Rhetoric And Repetition: The Figura Etymologica In Homeric Epic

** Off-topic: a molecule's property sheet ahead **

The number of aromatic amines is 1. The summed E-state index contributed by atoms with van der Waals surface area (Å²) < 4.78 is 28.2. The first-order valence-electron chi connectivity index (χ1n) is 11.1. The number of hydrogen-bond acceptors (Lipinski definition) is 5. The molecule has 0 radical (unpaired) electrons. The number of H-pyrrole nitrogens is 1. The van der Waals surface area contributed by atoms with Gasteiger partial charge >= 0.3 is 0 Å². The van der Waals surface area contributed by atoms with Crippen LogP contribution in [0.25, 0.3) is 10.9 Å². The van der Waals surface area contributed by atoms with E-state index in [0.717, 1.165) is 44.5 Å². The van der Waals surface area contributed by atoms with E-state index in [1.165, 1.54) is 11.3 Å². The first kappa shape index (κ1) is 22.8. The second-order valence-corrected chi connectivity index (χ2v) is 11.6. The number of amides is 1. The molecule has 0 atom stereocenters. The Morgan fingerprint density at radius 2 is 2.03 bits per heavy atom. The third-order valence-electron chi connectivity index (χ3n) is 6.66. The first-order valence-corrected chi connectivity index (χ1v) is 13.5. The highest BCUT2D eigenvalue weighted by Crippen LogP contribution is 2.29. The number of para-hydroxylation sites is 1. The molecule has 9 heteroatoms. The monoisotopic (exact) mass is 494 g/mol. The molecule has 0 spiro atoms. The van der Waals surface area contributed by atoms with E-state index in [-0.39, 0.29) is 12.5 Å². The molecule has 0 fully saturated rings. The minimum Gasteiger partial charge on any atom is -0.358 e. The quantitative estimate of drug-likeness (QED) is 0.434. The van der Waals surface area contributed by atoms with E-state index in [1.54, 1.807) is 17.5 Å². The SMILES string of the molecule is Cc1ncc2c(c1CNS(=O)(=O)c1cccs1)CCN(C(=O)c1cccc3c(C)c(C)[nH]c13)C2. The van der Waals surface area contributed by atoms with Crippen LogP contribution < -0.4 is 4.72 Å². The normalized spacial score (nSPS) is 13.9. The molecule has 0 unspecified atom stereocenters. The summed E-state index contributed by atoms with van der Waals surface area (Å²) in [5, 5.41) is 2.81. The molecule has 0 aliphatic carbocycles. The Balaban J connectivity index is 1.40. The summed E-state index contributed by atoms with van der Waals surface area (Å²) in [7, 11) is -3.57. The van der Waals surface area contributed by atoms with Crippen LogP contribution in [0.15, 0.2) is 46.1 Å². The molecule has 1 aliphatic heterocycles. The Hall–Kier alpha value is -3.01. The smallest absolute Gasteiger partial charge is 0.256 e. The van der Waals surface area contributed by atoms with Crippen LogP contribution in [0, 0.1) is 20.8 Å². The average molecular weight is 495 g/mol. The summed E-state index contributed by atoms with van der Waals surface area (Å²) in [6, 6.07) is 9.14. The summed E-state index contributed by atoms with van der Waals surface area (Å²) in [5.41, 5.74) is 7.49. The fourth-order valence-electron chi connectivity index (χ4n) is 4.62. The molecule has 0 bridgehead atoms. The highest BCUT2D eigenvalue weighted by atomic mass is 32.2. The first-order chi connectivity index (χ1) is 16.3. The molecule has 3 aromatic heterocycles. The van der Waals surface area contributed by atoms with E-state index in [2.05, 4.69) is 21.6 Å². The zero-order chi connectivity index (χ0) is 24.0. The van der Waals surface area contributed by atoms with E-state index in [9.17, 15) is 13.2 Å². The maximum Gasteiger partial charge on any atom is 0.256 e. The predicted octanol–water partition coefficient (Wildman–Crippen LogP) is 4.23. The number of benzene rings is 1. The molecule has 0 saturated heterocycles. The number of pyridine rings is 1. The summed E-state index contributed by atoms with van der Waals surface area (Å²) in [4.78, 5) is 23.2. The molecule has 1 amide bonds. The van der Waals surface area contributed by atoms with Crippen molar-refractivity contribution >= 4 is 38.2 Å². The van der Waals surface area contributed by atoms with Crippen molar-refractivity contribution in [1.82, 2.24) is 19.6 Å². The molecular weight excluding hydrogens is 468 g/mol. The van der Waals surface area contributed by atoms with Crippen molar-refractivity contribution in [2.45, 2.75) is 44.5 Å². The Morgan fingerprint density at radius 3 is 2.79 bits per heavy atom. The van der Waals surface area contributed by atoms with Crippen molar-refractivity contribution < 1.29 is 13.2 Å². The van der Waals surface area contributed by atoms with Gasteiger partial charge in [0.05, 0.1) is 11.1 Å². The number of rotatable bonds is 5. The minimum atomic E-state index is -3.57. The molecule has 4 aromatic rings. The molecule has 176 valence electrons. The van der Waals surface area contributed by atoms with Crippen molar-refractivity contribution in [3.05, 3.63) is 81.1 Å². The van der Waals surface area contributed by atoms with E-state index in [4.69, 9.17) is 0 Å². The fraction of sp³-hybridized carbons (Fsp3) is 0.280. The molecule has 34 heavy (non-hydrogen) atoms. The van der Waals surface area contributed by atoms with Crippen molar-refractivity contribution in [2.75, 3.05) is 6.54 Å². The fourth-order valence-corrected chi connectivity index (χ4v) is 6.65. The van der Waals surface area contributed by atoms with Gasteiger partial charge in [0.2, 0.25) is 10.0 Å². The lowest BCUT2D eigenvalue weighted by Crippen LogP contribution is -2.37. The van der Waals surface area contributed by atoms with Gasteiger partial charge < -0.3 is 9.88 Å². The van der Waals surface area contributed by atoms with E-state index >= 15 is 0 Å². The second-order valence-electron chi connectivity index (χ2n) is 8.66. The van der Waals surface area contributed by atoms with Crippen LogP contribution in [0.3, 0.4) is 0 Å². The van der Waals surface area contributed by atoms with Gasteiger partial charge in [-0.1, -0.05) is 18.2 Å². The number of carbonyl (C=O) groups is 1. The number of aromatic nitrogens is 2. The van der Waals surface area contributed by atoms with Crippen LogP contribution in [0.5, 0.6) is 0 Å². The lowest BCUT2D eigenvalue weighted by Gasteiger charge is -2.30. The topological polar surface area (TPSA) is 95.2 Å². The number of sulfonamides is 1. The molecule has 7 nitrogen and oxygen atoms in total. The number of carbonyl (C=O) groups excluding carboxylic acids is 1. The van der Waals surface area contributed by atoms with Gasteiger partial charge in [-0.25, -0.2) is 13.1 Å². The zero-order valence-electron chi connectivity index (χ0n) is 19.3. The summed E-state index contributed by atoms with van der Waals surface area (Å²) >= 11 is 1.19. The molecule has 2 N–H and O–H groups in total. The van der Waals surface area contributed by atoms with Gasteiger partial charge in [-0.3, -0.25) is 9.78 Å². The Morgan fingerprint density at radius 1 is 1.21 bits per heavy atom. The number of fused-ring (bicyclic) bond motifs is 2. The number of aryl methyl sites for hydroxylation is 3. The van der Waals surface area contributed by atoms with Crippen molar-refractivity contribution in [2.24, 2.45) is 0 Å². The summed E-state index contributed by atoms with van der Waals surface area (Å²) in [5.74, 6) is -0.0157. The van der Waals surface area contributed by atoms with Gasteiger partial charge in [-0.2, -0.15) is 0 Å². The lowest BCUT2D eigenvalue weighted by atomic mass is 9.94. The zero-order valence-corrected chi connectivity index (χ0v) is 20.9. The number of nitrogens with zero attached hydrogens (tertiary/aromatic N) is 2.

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The objective of this thesis is to provide the first thorough analysis of the most basic and redundant figura etymologica, defined as same-clause repetition of semantically equivalent noun and verb from the same root, in Homer, Hesiod and the Homeric Hymns. Examples include: 'to sweat sweat', 'the stream streams', and 'to die (by) death'. A core group of semantically and often derivationally identical idioms 'give gift' and 'live life' to name but two -- have subsisted throughout the history of Indo-European languages from the earliest extant documents to present day. Several observations to be developed in the course of the thesis suggest that Archaic Greek Epic preserves these persistent idioms in their oldest state, and is thus an intrinsically significant place to observe their distributions and idiosyncrasies. Given that these figurae etymologicae occur roughly once every 75 lines in Homeric and Hesiodic hexameters, it ought to be surprising that they have never been the subject of systematic analysis until now. Despite, or perhaps because of its frequency recent studies of poetic etymologizing have offered only curt commentary on the figura etymologica en route to more recherche categories of wordplay, while earlier scholars were harshly critical, labeling both Homer and his audiences unsophisticated precisely because they reveled in the figures. In fact, once some fundamental distinctions among the phrases are coordinated with overall distributions in our texts, a very subtle and sophisticated principle of selection, based on an acute awareness of the constructions' prolixity, emerges. While there have been numerous studies of etymological figures in languages other than Ancient Greek, linguistic and stylistic methodologies have not as a rule been applied together. In this thesis, however, I have found the synthesis of comparative linguistic and stylistic analyses indispensable in the development of a three-dimensional conception of the figures. The general organization of the thesis is meant to facilitate this synthetic approach, and it is hoped that, at the end, the reader will be as convinced as I am that the epic poets approached each figure with a careful rhetorical strategy.
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